Sunday, 11 April 2021

WeBS

Totals from around the estuary this morning included 45 Oystercatchers, 25 Redshanks, six Greenshanks, 20 Turnstones, eight Curlew, two Dunlin, two Ringed Plovers, four Common Sandpipers, 29 Mute Swans, 24 Shelducks, eight Mallards, two Red-breasted Mergansers (down from nine on 4th April), 22 Little Egrets, six Shags, five Cormorants and five Sandwich Terns.

Shags (Alan Ford)

On Wednesday there were five Willow Warblers and two Mandarins at Rackerhayes along with first broods of Mallard and Coot, and on Thursday an Osprey flew over Kingsteignton.

Wednesday, 7 April 2021

The seasons are terning

The first two Sandwich Tern of the year were fishing just inland of Shaldon bridge on Monday afternoon, with at least 13 off the seafront later on. 

Saturday, 3 April 2021

Hirundines

Very little of note around Hackney Marshes and the racecourse this morning, although this was hardly surprising at the latter since preparations were underway for the first race meeting of the year. A Water Rail showed well from the Hackney Marshes viewing screen and there were numerous territorial Chiffchaffs and Blackcaps. Onto Rackerhayes for the first time since pre-lockdown three months ago, where a large flock of Sand Martins (c.100) were feeding low over the water, joined by two Swallows and a House Martin. Around the lakes three Willow Warblers were singing away from their namesake trees and two Roe Deer foraged in an adjacent meadow.



Sunday, 21 March 2021

White-tailed Eagle

 A few years ago I could never have imagined writing a blog post with this title, but with birds starting to wander from the Isle of Wight release scheme and satellite tracking showing that one had previously crossed patch airspace, the prospect of seeing a White-tailed Eagle around the Teign had actually become a realistic scenario. After the bird first seen near Exmouth on Friday had flown inland from Dawlish late this morning, I headed out to Flow Point to see if I could intercept its path. As I got in the car just after 11:00 the phone rang; Laurie had picked up the White-tailed Eagle from his house, soaring over Netherton/ Combeinteignthead! A quick change of plan and I soon located the bird from the Passage House car park, and watched it track slowly westwards towards Buckland/Newton Abbot. My camera chose the perfect moment to play up so I only managed a dreadful phonescoped shot, although the eagle was always high and never particularly close. Laurie soon arrived along with several other passing birders who got onto it, although by this time the eagle was over Newton Abbot and moving ever further away. It was eventually lost in the direction of Abbotskerswell/Kingskerswell at 11:40.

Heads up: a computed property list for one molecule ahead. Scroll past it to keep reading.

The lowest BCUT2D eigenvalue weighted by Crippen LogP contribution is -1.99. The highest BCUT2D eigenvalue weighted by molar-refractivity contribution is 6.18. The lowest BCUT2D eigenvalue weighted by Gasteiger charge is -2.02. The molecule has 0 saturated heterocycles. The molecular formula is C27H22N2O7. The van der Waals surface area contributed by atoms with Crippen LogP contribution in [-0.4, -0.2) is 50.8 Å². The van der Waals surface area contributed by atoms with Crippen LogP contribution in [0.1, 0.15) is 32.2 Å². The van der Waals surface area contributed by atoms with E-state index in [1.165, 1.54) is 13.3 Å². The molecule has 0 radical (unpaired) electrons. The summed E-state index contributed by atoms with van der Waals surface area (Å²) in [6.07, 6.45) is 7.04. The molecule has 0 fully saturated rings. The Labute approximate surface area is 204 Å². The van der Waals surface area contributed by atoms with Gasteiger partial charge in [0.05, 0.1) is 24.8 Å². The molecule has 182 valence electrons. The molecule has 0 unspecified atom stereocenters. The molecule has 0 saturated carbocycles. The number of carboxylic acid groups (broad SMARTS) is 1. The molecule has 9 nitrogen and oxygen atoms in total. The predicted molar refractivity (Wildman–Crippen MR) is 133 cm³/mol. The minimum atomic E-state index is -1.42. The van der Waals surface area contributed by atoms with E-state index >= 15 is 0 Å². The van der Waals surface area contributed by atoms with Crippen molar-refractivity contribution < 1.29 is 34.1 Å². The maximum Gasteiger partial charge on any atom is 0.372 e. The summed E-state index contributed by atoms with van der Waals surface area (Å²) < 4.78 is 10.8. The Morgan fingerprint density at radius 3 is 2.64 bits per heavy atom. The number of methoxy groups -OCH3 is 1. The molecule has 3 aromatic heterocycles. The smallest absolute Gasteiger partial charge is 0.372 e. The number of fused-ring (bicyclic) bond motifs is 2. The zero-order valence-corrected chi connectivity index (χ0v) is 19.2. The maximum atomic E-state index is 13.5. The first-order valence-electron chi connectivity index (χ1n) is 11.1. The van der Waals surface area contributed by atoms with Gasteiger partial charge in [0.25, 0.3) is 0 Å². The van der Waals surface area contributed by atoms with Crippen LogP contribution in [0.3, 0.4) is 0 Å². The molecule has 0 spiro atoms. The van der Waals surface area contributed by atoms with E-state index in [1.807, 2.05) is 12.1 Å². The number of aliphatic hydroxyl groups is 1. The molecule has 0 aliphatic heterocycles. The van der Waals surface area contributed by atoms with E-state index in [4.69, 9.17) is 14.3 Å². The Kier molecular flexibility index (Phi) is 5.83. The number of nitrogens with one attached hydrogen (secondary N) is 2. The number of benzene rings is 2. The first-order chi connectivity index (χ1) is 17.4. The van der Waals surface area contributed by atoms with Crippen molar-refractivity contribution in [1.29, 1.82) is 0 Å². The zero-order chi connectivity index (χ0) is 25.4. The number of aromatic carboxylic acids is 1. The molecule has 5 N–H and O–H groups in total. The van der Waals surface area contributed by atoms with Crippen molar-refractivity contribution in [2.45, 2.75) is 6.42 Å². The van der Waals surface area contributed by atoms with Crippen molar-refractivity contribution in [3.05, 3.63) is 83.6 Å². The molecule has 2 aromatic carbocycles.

Certainly a memorable day and hopefully just the first of many local sightings of this magnificent raptor!

White-tailed Eagle (honestly!)

Flight path


Saturday, 20 March 2021

Winter meets spring

A fair variety of birds around the patch this morning that was typical of the changing seasons. A look off Teignmouth first thing produced little other than two Great Northern Divers and the unusual sight of two Carrion Crows sat together on a buoy. Onto Bundle Head, where there were a few grounded migrants including three Chiffchaffs, a Blackcap and a Firecrest, with a handful of Chaffinches, Linnets and Meadow Pipits moving north overhead. A scan of the sea around the Labrador Bay mussel farm revealed just a Great Crested Grebe and weirdly a Canada Goose, with six Mute Swans flying south (around this time last year was the famous trio of Surf Scoter, Velvet Scoter and Long-tailed Duck!). A pod of 18 Common Dolphins continued the good run of sightings in Babbacombe Bay this winter.

I arrived at Passage House around the (neap) high tide where there were decent numbers of waders for late March including 31 Redshanks, seven Greenshanks, 28 Curlew and four Snipe, plus 12 Little Egrets. Another 10 Curlew and eight Little Egrets were roosting on Flow Point, and a total of 25 Red-breasted Mergansers were scattered about the estuary. The last stop was Teigngrace, where surprisingly there were no Sand Martins but the Bar-headed Goose and its companion the Swan Goose x Greylag hybrid were in with the Canada Geese after having made an appearance on the racecourse yesterday.